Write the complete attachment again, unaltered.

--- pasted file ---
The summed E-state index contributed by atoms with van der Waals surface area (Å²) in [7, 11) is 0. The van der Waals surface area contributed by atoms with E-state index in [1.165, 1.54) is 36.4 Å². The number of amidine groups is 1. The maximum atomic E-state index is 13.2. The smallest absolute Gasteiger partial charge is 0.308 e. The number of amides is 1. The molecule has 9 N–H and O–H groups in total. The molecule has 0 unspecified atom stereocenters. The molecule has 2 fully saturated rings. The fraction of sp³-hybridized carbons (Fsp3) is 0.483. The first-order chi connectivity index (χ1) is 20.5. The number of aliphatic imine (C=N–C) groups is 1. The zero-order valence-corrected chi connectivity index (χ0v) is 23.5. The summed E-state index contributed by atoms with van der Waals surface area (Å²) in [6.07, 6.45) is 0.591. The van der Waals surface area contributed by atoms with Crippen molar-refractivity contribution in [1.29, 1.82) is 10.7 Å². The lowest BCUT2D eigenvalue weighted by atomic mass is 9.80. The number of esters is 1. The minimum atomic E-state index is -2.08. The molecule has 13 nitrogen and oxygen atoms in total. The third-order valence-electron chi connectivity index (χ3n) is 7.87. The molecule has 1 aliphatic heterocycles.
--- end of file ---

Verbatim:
The summed E-state index contributed by atoms with van der Waals surface area (Å²) in [7, 11) is 0. The van der Waals surface area contributed by atoms with E-state index in [1.165, 1.54) is 36.4 Å². The number of amidine groups is 1. The maximum atomic E-state index is 13.2. The smallest absolute Gasteiger partial charge is 0.308 e. The number of amides is 1. The molecule has 9 N–H and O–H groups in total. The molecule has 0 unspecified atom stereocenters. The molecule has 2 fully saturated rings. The fraction of sp³-hybridized carbons (Fsp3) is 0.483. The first-order chi connectivity index (χ1) is 20.5. The number of aliphatic imine (C=N–C) groups is 1. The zero-order valence-corrected chi connectivity index (χ0v) is 23.5. The summed E-state index contributed by atoms with van der Waals surface area (Å²) in [6.07, 6.45) is 0.591. The van der Waals surface area contributed by atoms with Crippen molar-refractivity contribution in [1.29, 1.82) is 10.7 Å². The lowest BCUT2D eigenvalue weighted by atomic mass is 9.80. The number of esters is 1. The minimum atomic E-state index is -2.08. The molecule has 13 nitrogen and oxygen atoms in total. The third-order valence-electron chi connectivity index (χ3n) is 7.87. The molecule has 1 aliphatic heterocycles.